The Gothic has been closely connected to Marlow, Shakespeare, and early modern authors in critical theory for a long time. Walpole, Radcliffe, and other early Gothic authors reference Shakespeare frequently in their novels, and moreover texts from Macbeth to Richard III often employ elements which we would consider Gothic. Shakespeare's Gothic identity is often explored in depictions of Hamlet’s ghost in theatrical adaptations, for example, while I would personally consider Hamlet’s graveyard conversations over Yorick’s skull as representative of the other side of the Gothic strategy – the combination of the tragic and the comic in an excessive and chaotic examination of death. However, I’m reminded of that instance in "Shakespeare in Love" (1998) when a young John Webster (future author of The Duchess of Malfi) shrewdly tells the bard: "plenty of blood...that’s the only writing." You can always tell a Jacobean tragedy from any other kind because they offer the most spectacular spectacles of death imaginable. They are the definition of horrific excess: in The Revenger's Tragedy our hero poisons his enemy using his dead lover’s skull before cutting his tongue out and stabbing him. This is, strangely enough, one of the less outrageous deaths in the genre. But is bloody excess and weird death all it takes to make a Gothic text?

The Revenger’s Tragedy is essentially Hamlet on acid, and as such the Gothic elements of both merit comparison. Hamlet is haunted by ghosts, actively discourses on madness and death, and is ultimately defined through an off-stage murder / incestuous trangression which comes back to torment future generations. The generous use of skulls and ghosts certainly add to the Gothic aesthetic. However, Hamlet’s quest ultimately takes on a noble, redemptive quality which follows his reconciliation with fate and his role as a 'revenger.' Spoiler alert - everybody dies - but Hamlet is justified in his actions, redefined as a "sweet prince" whose violence and doubt is actually part of a larger cosmic scheme.

An average day in Gothic Reading Group...
(From the 2006 Red Bull Theatre production)

The protagonist of The Revenger’s Tragedy, Vindice, shows us the flip side of the revenge narrative. Vindice progresses through many of the same moral and mental trials as Hamlet - in the end, however, personal identity remains broken and Vindice is never much more than a self-conscious product of a fallen world. Vindice shares something with Doctor Faustus in that, while he has not literally sold his soul to the devil, he has certainly sold himself to the concept of ‘revenge,’ abandoning his previous moral and social identity in order to seek retribution. He is something of a Proteus, a madman ‘passing’ as a righteous revenger but without a moral anchor to moderate his actions. Tragic nobility is subsumed by Vindice’s vicious overkill, his relative lack of self-doubt and his reactionary willingness to do and say anything to get what he wants. Where Hamlet’s journey is informed by his philosophical musings, Vindice cynically rejects most social and moral constructs and transforms himself ‘a revenger' by echoing the values of those whom he hates.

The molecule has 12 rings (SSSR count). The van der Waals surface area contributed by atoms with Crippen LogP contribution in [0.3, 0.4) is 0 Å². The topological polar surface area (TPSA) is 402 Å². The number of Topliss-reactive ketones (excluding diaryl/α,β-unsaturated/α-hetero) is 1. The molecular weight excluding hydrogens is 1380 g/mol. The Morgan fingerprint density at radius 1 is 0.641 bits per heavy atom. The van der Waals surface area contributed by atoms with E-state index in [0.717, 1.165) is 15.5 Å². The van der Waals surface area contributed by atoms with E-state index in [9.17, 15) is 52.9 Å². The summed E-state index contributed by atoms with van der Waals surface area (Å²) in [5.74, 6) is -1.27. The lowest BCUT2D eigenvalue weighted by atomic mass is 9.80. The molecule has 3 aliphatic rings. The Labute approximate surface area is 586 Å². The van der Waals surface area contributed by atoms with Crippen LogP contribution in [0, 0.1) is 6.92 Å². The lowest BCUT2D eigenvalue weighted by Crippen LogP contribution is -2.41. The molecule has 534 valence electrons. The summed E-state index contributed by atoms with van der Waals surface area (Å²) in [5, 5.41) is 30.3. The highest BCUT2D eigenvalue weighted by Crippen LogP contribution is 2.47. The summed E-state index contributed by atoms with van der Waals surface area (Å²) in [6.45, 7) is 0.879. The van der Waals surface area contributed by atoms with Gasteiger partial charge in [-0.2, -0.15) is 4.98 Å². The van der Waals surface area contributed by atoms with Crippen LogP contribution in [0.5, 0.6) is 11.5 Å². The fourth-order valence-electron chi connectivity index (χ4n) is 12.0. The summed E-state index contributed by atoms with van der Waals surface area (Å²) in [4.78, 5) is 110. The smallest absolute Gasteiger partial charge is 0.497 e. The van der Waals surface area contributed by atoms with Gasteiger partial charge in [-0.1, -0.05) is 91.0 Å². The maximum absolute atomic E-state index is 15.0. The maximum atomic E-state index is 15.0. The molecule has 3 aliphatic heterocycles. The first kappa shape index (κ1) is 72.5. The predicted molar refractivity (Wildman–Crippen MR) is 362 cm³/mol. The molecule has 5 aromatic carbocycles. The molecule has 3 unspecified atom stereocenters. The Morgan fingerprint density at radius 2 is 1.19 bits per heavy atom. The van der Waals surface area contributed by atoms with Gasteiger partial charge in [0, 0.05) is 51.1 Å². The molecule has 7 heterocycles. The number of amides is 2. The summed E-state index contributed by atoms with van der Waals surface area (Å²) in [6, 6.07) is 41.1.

There is a repeated image of Vindice fetishizing and romancing death - dragging his dead lover's body around, waxing lyrical about decomposition, courting revenge - which is in keeping with the Jacobean vision of a world leaning dangerously towards the corrupt and chaotic. The 2003 movie adaptation and numerous theatrical adaptations play up images of a dystopian nightmare, which is not too distant from the original text – the play begins with a display of a wildly trangressive ruling elite and ends with a masque celebration in which everyone has abandoned order and identity. This is a world gone mad, and the only response is to become something like Batman’s Joker and pursue your own increasingly destructive course. This kind of attitude suggests the anxieties about apocalyptic futures which have increasingly informed contemporary Gothic discourses and Gothic media.


'But is it Gothic?' is a question we'll always be asking ourselves in Sheffield Gothic. Regardless, beyond the basic aesthetic and plot of The Revenger's Tragedy there is a very noteworthy Gothic element - the destabilization of identity. Revenge plays must be tragedies, and not only because they end in death. They are tragedies because the 'revenger' must become the thing he is fighting against - a murderer - in order to right the world. He is the ultimate 'other', but an 'other' with very clear social and moral goals. Society takes advantage of Vindice as he rids them of a corrupt ruling family, only to then turn on him as a murderer. This undermines the effectiveness of socio-moral structures, yet Vindice, on a personal level, acknowledges the consequences of his 'revenger' role: "'Tis time to die, when we are ourselves our foes" (Act V, scene i, line 110). The Gothic at its core is meant to question the structures and notions which confirm our place in the world, and The Revenger's Tragedy both responds to its predecessor Hamlet and lays the groundwork for later Gothic revenge tales.

Kathleen Hudson is a PhD researcher studying Gothic literature at the University of Sheffield. She doesn't get mad... she gets even...